BLOCK: Matika Wilbur's photographs are stunning. We see two world champion hoop dancers, their bright regalia popping against a threatening sky, a woman peering out impishly through her fingers, inked with traditional Inupiaq tattoos and a comedy troupe, the 1491s, standing in profile in a line. We see just their dark silhouettes.
WILBUR: The 1491s are these five really, like, hilarious and brilliant men - Bobby Wilson, Ryan RedCorn, Sterlin Harjo, Migs (ph) - Migizi Pensoneau - and Dallas Goldtooth. You know, in the image, Bobby is picking his nose, and Sterlin is strangling Migs, and Ryan is tickling Sterlin, and Dallas wasn't there that day (laughter). But, you know, I even love that, like, Bobby's braid is sticking straight up at the end. And the 1491s happened when the internet first happened. And honestly, for me, watching the 1491s put out content was so meaningful for me because there was not a lot of Native humor that was accessible to us. Our humor is so prevalent in our communities, you know? It's like joy goes hand in hand with justice. So if you come to one of our doings, there will be laughter and loud laughter.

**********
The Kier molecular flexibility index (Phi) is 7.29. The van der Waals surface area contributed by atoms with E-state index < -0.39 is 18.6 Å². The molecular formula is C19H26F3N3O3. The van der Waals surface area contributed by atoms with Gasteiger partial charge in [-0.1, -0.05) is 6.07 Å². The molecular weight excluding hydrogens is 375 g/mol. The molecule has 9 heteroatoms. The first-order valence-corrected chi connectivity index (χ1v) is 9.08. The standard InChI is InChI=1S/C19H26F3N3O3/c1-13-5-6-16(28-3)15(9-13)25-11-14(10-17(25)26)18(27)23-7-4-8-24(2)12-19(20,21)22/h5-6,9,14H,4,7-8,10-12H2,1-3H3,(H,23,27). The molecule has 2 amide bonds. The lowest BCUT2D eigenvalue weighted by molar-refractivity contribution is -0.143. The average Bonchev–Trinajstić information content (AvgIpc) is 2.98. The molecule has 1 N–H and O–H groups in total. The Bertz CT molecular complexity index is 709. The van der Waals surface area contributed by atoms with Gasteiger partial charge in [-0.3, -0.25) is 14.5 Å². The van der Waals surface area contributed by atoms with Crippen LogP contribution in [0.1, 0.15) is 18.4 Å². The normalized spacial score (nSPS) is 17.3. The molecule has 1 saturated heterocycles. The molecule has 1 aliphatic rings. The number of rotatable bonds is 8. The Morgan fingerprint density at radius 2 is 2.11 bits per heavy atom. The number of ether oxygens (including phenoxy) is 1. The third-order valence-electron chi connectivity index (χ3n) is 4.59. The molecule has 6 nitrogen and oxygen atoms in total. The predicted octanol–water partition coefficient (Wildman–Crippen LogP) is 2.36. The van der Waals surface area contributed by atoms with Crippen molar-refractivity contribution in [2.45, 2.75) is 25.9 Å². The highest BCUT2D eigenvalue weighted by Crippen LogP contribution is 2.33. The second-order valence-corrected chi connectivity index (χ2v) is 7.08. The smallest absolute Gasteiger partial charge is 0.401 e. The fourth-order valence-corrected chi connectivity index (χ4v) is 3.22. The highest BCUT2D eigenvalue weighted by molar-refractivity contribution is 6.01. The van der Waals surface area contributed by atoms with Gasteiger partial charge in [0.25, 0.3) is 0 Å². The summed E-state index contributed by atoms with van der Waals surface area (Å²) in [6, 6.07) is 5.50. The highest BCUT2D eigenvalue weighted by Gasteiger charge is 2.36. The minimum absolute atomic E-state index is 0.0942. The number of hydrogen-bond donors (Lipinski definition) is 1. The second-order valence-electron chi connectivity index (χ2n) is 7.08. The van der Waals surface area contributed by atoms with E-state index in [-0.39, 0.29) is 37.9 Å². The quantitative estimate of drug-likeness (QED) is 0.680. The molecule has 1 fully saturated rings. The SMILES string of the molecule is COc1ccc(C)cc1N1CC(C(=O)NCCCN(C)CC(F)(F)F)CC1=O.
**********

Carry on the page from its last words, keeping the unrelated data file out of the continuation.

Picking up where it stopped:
BLOCK: Yeah. I'm thinking about generational divides. And one of the things that an elder, Ralph Burns, said to you - he's been very active, I understand, trying to preserve Paiute culture. He said, sometimes I feel I should give up because kids seem not to really care, which has got to be such a daunting prospect for people of his generation.